Friday, April 30, 2010

What It Is


It is what it is. Or better yet, "so it goes". Accepting what we cannot change. Letting the inevitable highs and lows, swirls and eddies flow over us and on. Learning to be at peace with what is.

The alternative: beating bloody fists against the unmovable wall of circumstance, and time and chance. Spending energy and anger grasping at illusions. Frustration.

I know my preferred path, obviously. I want to be like Billy Pilgrim, wise and impassive. Knowing when and how to be still and let it go. But every time I think I have come along down the path to acceptance and peace, I get bitch slapped by what is, and am left blinking back tears in the aftermath. C'mon E, you know this already. You know that this is the way it is, what's with all the fruitless angst?

Yesterday the DH and I accompanied both sons on a field trip to the museum, and "what is" caught in my throat and made my heart heavy, just like it was something new and unexpected. I was surprised by my own sadness. I guess it is still there, under the top layers of acceptance, and educating myself, and advocating, and moving on with hope and possibility into the future...still there, a seed of denial, a stubborn refusal, a petulant "this just isn't fair!".




What is:
-my son pale as paper, deep purple smudges under his eyes, as frail and strange and quiet as an entirely different species landed amongst the robust, boisterous other kids
-he is almost beside himself with anxiety at the noise, and being out of his routine. He looks as if he's being led to the guillotine, fear and tension etched in every feature. Other parents keep asking me if he is OK.
-he refuses any help. A quiet break? Noise blocking headphones? No. He is painfully sensitive to the idea of being different, and he can't see past the overwhelming now that he is immersed in, forward to the relief these items might bring, so he refuses. To try to force the matter will break the thin string that he is hanging from. I desperately want to help him, but there is nothing he will let me do for him. I can't even hug him, or comfort him with words, the extra sensory input of touch or verbal will just make his overload worse. He is utterly alone in this.
-I follow him, about 10 paces behind. Making sure he is safe, intervening if he gets entangled with another kid, making suggestions when I think he can handle it, about what he could do or shouldn't do. It is unbelievably crowded. He paces around and around the various exhibits. Every once in awhile he slows down and engages with something, and seems to relax a bit, and my hope rises that the activity will be able to distract him into a bit of calm, but seconds later the relentless pacing begins again.
-the other kids ignore him. Even the ones that are his friends (should I put "friends" in quotation marks? I'm not sure). He has no one to play with at recess anymore. I can't blame the other kids, he is very hard to engage with, and right now impossible. One of the other parents, I want to punch in the face. She keeps giving him dirty looks. Sometimes it would be a relief to be the type of person who does those kind of things. "Hey, lady?" *POW* Right in the kisser. "He's doing the best he can, you smug, judgmental asshole. Mind your own effing business."
-I find myself welling with tears in the dark of the planetarium. His "best friend" has just made an effort to avoid sitting by him. Oh, my son, how hard are these next few years going to be for you?

But I am used to this. All of this. Most days, I can even find the good in it all, the wellspring of hope, the pride in all the beneficial differences and in his incredible strength and tenacity, and I find humour...buckets and gobs of it, in all the awkward, wonderful moments that make up our days, and I figure I am pretty well along my way on that road to acceptance. As L said,"It (Asperger's) is not a disease. It is not an illness, and it is not as bad as some people might think." We get on with things quite nicely, thank you very much. Yesterday, however, the unfairness of it knotted into my chest and pulled sharply.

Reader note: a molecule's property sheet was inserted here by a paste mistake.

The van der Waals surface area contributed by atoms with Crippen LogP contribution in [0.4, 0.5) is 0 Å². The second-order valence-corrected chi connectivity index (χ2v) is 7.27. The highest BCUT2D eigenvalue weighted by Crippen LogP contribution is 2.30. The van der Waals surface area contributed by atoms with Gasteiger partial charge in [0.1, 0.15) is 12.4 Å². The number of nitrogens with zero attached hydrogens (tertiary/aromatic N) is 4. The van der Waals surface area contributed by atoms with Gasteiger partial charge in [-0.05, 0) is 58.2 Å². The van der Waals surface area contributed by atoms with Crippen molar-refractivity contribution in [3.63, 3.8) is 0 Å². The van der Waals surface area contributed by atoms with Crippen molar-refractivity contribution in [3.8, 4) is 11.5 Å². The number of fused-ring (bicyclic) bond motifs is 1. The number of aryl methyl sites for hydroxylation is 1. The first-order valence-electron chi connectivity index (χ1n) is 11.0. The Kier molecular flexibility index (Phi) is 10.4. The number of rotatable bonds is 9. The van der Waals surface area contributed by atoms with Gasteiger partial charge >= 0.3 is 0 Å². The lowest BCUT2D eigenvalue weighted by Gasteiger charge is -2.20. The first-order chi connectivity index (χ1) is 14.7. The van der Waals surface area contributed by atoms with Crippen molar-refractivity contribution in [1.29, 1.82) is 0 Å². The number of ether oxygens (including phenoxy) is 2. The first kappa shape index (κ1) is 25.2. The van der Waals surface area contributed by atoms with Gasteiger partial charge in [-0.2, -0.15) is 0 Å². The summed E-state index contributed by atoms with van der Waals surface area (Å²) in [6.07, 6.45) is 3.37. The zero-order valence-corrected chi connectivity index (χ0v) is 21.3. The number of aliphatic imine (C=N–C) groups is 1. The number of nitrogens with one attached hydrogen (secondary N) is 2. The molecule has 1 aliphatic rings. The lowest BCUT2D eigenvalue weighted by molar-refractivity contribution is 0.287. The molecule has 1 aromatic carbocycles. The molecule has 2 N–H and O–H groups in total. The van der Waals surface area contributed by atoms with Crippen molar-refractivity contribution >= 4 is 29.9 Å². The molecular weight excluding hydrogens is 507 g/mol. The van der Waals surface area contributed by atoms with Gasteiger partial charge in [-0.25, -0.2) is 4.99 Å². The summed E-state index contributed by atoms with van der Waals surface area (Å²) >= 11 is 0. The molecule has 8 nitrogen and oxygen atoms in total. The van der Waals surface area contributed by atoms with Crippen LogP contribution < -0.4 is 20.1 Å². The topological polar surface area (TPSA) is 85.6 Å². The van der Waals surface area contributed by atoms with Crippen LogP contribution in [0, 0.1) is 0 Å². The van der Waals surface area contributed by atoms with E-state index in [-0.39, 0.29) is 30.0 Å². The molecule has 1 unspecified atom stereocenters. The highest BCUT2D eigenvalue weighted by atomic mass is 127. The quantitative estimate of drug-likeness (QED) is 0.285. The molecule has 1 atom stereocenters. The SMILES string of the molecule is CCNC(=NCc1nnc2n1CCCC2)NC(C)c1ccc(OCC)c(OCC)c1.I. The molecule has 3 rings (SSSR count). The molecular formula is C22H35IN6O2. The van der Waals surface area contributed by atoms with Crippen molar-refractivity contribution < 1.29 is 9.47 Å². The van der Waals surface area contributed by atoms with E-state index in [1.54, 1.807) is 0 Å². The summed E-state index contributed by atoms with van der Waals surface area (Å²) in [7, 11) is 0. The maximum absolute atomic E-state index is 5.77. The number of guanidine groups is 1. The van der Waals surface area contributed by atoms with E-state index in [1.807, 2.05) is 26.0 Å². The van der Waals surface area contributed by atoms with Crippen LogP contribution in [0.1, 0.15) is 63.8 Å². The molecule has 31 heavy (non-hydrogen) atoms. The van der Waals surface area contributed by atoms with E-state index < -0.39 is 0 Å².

I wish things were easier for him. I wish, I wish, I wish.




After the field trip, I had a long meeting with my other sons' teacher. Yeah. That was fun too. Problems on top of problems, on top of the barriers between him and being happy and doing well at school. I will keep chipping away at those barriers. I won't ever give up, but yesterday it felt like I was working away with a toothpick...little bit by little tiny bit. There were about 8 things on the agenda for the meeting, I came away hoping that we have come to a consensus on how to improve things on one of them. Fingers crossed. This is a hard slog, not a clear path. That is just the way it is. Expect it. Keep moving forward through it.

To end on a positive note, one of those moments of humour and joy:
E having high social anxiety and a tenuous grasp on the concept of what is embarrassing and what isn't, will often refuse to talk, smile, or laugh in public and will rebuff any social interaction but the most basic that comes from us. Most 10 year old boys would recoil at being called Lovie-Muffin in front of their friends, but E will recoil at being asked how his day was, as if it crosses the same boundary of mortification, because he just can't sort out the difference. And so, while he is a very affectionate and fun kid at home, he is stiff and chilly to the extreme when we are out in the world. We had a talk about this before the field trip, and noticed that he was much more receptive yesterday. In the evening he explained that this was because of 2 things, #1 the talk, and #2 he had heard one of his friend's commenting to the other about how lucky E was to have a dad "like that" (as in, a dad who is funny and fun, engaged with his kids and maybe even...shock, gasp...a wee little bit cool), and the friend heartily agreed. E said that made him feel better about his parents not being soooooOOooooo embarrassing.

*grins*

And so it goes.

10 comments:

  1. Oh, Evangeline. I am reading this and crying. My heart is breaking for your sadness and for your boy's sadness. There are so many cruel people out there, and I'm constantly surprised by that.
    We want the best for our children. I know I do, and I know you do, and I'm thinking that if every parent wants the same for theirs, then they must want the best for all the children. But they don't. Thinking of you. You are a strong, strong woman.